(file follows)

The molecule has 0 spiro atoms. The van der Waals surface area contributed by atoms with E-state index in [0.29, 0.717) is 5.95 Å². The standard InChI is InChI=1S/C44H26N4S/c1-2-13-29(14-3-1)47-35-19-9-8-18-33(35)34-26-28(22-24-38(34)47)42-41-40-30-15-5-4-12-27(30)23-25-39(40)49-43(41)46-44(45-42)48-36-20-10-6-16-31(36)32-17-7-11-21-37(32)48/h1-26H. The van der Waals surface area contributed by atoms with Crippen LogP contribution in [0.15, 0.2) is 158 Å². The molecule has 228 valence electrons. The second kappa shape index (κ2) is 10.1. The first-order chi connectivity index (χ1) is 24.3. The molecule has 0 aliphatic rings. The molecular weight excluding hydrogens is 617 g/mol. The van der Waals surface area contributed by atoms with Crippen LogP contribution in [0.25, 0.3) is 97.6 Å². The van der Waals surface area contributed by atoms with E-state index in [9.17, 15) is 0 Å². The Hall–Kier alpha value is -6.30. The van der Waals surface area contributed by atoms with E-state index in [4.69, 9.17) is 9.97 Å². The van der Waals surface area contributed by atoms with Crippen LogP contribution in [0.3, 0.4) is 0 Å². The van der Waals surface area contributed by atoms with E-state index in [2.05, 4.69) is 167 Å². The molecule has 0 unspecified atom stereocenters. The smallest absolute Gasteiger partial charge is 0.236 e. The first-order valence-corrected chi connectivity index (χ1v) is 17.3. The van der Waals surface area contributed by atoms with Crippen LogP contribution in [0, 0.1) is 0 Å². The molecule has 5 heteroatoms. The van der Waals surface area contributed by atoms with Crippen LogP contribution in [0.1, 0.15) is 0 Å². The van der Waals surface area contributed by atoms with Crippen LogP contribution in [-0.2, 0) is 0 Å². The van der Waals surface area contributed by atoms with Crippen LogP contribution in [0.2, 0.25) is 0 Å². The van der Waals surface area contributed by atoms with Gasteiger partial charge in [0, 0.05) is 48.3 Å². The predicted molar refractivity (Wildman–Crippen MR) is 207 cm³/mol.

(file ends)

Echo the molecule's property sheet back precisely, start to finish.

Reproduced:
The molecule has 0 spiro atoms. The van der Waals surface area contributed by atoms with E-state index in [0.29, 0.717) is 5.95 Å². The standard InChI is InChI=1S/C44H26N4S/c1-2-13-29(14-3-1)47-35-19-9-8-18-33(35)34-26-28(22-24-38(34)47)42-41-40-30-15-5-4-12-27(30)23-25-39(40)49-43(41)46-44(45-42)48-36-20-10-6-16-31(36)32-17-7-11-21-37(32)48/h1-26H. The van der Waals surface area contributed by atoms with Crippen LogP contribution in [0.15, 0.2) is 158 Å². The molecule has 228 valence electrons. The second kappa shape index (κ2) is 10.1. The first-order chi connectivity index (χ1) is 24.3. The molecule has 0 aliphatic rings. The molecular weight excluding hydrogens is 617 g/mol. The van der Waals surface area contributed by atoms with Crippen LogP contribution in [0.25, 0.3) is 97.6 Å². The van der Waals surface area contributed by atoms with E-state index in [9.17, 15) is 0 Å². The Hall–Kier alpha value is -6.30. The van der Waals surface area contributed by atoms with E-state index in [4.69, 9.17) is 9.97 Å². The van der Waals surface area contributed by atoms with Crippen LogP contribution in [0.3, 0.4) is 0 Å². The van der Waals surface area contributed by atoms with E-state index in [2.05, 4.69) is 167 Å². The molecule has 0 unspecified atom stereocenters. The smallest absolute Gasteiger partial charge is 0.236 e. The first-order valence-corrected chi connectivity index (χ1v) is 17.3. The van der Waals surface area contributed by atoms with Crippen LogP contribution in [0, 0.1) is 0 Å². The molecule has 5 heteroatoms. The van der Waals surface area contributed by atoms with Crippen LogP contribution in [0.1, 0.15) is 0 Å². The van der Waals surface area contributed by atoms with Crippen LogP contribution in [-0.2, 0) is 0 Å². The van der Waals surface area contributed by atoms with Crippen LogP contribution in [0.2, 0.25) is 0 Å². The van der Waals surface area contributed by atoms with Gasteiger partial charge in [0, 0.05) is 48.3 Å². The predicted molar refractivity (Wildman–Crippen MR) is 207 cm³/mol.